Rockwool | The role of insulation in achieving net zero

Rockwool | The role of insulation in achieving net zero

Following the publication of the Heat and Buildings Strategy in October and with proposed changes to Approved Document L in England on the horizon, what do local authorities need to think about when it comes to insulation and what is its role on the road to net zero? Paul Barrett, Head of Product Management at ROCKWOOL UK explores.

Without a doubt, heat pumps and the proposed approach to gas boilers grabbed headlines following the publication of the Heat and Buildings Strategy. However, the policy paper released by the Department for Business, Energy and Industrial Strategy states: ‘Improving the energy efficiency of the fabric of the building, the appliances used, and the heat distribution system will reduce wasted energy and therefore reduce carbon emissions.’ 

Despite the fabric of a building being first in this list, it could be viewed that a home’s material construction and specifically its insulation have been somewhat overlooked in the narrative. Yet to enable technologies such as heat pumps to have the intended impact on carbon emissions, we must begin with a whole house, fabric first approach for reducing energy usage in the first instance. Or, where new technologies are retrofitted, make sure they are placed within a building fabric that’s highly effective so that their benefits can be realised.

To reduce carbon emissions, reduce energy usage, whilst also reducing energy costs, and maintaining indoor comfort, those responsible for public housing will need to take the lead on an integrated approach which firmly recognises that the fabric of the building must provide a high standard of insulation which performs consistently and effectively in use.

Starting with the fabric
Encouragingly, the proposed legislative changes help drive a fabric first approach with a focus on build quality. Changes to Approved Document L (ADL) in England act as a stepping-stone to the Future Homes Standard, stating that all new buildings must be designed to produce 31% less carbon emissions than those built to Part L1A (2013). Significant updates to minimum standards for work on existing dwellings are also anticipated.

The changes proposed to ADL in the Government’s preferred option, a ‘fabric plus technology’ approach, will target both the heating system and fabric of a new building. The proposed removal of the Fabric Energy Efficiency Standards (FEES) in the new Part L has been dropped, and this fabric first approach will remain be a significant feature of future legislation. 

Building better
Born out of a need to close the gap between designed and as-built performance, a further change with ADL will be greater scrutiny of build quality. In England, this will manifest itself as the introduction of a Buildings Regulations England Part L (BREL) report, along with the need for photographic evidence of compliance. While this visual documentation will support local authorities in driving up standards, performance gaps often occur in areas that can’t be seen, thus we need more stringent monitoring of the build quality and, in particular, properly installed insulation to ensure the required performance is achieved.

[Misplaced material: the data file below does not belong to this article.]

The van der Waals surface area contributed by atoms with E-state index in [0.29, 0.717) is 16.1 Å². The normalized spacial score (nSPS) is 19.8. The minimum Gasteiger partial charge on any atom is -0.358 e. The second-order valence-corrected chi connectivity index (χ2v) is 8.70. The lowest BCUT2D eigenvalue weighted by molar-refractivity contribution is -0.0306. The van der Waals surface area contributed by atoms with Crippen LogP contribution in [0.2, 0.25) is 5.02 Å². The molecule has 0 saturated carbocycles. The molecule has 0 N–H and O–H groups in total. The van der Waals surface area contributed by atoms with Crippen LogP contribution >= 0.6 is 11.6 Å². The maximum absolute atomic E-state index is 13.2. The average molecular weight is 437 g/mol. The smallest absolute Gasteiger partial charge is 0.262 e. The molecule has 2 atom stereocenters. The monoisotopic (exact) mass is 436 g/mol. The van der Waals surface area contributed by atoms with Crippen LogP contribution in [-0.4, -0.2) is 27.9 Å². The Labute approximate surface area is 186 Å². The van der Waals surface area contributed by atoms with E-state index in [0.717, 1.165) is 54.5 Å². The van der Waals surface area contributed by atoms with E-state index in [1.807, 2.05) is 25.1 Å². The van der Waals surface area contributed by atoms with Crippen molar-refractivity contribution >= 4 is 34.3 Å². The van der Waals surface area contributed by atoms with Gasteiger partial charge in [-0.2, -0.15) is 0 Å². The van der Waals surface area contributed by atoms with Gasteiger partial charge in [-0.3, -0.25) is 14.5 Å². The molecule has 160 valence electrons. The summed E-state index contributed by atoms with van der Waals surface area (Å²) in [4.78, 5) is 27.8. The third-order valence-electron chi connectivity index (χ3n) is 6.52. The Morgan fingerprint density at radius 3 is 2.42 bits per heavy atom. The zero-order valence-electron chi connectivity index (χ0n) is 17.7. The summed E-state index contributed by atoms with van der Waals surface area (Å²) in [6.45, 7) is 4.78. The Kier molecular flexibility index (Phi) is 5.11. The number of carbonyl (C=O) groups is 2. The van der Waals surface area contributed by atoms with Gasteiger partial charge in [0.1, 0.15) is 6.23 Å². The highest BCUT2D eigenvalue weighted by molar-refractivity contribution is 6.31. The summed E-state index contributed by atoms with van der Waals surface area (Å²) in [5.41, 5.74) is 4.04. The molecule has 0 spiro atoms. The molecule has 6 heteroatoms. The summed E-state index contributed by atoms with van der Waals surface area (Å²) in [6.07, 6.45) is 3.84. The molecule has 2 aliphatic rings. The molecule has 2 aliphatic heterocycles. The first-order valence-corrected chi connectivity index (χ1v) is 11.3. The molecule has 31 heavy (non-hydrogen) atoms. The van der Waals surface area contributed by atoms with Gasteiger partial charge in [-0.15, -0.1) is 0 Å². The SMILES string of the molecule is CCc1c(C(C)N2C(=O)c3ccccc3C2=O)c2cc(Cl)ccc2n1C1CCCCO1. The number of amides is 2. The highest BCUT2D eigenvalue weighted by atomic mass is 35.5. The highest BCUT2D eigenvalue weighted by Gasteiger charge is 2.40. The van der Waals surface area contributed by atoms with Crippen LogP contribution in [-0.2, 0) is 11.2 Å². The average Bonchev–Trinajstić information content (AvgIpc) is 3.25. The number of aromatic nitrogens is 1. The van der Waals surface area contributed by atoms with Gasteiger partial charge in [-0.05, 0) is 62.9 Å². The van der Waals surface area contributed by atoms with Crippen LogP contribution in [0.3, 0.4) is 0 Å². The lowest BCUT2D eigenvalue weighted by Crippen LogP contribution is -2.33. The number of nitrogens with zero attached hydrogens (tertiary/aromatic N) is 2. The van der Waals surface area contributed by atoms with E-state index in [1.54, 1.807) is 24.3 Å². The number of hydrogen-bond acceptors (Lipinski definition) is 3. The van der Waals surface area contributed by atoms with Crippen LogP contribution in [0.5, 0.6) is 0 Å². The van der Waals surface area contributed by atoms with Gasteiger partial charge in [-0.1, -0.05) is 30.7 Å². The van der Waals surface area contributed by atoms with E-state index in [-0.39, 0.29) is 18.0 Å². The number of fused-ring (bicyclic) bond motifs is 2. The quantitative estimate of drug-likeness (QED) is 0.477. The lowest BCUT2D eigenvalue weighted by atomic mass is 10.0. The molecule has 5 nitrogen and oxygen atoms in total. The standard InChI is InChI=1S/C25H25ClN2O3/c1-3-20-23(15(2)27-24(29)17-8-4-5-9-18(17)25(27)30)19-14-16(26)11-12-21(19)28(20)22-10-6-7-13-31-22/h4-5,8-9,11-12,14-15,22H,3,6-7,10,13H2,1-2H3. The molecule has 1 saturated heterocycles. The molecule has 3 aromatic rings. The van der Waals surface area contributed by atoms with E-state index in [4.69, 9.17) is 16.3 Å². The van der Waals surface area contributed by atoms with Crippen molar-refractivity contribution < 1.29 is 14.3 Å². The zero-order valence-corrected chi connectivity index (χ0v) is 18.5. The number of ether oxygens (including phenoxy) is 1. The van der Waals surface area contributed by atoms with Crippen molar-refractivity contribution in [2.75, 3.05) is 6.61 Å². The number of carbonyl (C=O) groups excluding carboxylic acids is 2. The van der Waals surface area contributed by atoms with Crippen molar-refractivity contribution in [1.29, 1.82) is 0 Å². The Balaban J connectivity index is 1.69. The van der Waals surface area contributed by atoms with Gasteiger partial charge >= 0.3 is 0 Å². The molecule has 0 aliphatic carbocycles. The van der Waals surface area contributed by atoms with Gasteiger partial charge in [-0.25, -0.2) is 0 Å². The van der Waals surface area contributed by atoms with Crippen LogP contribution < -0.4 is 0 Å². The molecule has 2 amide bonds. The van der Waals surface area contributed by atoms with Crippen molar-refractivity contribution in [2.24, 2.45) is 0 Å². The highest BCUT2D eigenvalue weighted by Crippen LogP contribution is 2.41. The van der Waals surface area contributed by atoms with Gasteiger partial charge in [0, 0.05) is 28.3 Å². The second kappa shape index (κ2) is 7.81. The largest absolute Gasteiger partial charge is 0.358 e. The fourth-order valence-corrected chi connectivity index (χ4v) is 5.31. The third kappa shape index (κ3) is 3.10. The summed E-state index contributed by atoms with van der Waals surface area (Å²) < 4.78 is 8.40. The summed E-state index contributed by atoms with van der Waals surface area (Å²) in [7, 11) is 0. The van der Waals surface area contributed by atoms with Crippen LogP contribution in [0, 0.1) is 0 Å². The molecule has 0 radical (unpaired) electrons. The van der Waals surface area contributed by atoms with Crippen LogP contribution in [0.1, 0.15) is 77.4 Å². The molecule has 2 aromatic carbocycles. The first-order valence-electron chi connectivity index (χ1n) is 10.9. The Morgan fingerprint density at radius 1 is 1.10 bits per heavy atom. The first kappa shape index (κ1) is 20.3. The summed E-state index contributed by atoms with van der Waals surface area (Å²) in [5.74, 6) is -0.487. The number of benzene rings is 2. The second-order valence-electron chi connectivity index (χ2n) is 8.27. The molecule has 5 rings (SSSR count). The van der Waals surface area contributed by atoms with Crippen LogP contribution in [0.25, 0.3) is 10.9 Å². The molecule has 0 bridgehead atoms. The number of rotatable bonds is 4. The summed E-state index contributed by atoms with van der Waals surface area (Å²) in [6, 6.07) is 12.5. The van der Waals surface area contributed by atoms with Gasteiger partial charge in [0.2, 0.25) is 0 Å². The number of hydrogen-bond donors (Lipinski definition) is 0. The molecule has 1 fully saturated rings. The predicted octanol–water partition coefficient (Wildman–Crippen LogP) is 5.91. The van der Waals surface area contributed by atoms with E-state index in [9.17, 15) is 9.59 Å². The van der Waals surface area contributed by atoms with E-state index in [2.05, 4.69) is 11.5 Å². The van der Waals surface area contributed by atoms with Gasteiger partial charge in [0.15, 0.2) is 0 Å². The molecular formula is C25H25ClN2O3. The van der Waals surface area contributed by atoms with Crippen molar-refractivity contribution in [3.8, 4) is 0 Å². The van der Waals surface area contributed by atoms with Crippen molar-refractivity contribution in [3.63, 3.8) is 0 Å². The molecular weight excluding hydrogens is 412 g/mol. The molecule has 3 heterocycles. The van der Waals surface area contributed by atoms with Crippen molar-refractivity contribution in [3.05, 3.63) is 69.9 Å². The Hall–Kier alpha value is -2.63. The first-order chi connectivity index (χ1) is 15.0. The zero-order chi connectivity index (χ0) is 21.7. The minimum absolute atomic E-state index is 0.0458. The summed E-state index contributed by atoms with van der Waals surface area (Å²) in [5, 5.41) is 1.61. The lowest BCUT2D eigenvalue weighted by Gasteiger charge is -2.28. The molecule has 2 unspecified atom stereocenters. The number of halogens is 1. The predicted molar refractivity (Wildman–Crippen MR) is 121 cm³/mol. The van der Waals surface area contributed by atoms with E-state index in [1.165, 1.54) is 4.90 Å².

To fully realise net zero carbon by 2050 — as the Future Homes Standard hopes to in part achieve — local authorities and their contractors will need to do more to ensure buildings perform well into the future and key to that is the effective specification, installation and monitoring of a robust insulation solution that provides continuity of performance. 

Continuity for compliance 
The first step in achieving this designed performance is to be certain that insulation is fitted contiguously and without gaps. Stone wool insulation makes this process easier as it is highly pliable so can be closely friction fitted to frames, without the need for impractical levels of precision cutting. This simplicity minimises the margin for error, supporting reliable and effective thermal performance that reduces thermal bridging.

This process also applies to abutments between insulation boards, another area that can be prone to thermal leakage. The composition of stone wool insulation allows individual slabs to knit together to create a seamless fit and the workable nature of stone wool insulation supports the delivery of designed U-values.

rockwoolFor continuing performance, dimensional stability is key. Buildings can naturally expand and contract over time, which can lead to the formation of gaps and voids. Stone wool maintains its shape and properties over time across a wide range of temperatures, and has the resilience to accommodate building movement when fitted under compression. It has a proven ability to provide consistent performance — shown by tests even after 55 years in use — without a drop in its thermal properties.

The bigger picture
By achieving a well performing building fabric, the carbon savings that local authorities can deliver are significant. According to independent calculations by the Energy Savings Trust, fitting cavity wall insulation could save up to 505kg of CO2 per year based on the combined average for a semi-detached, mid-terrace home or a detached bungalow. Showing the potential impact of positive action, multiply this saving by the 1.58m homes managed by local authorities in England, half of which may not have sufficient cavity wall insulation, and the savings are nearing 400 million kilograms of carbon annually.  

While the road to net zero is undoubtedly challenging, starting with the fundamentals of a well built home is a significant step on the journey and one within easy reach. 

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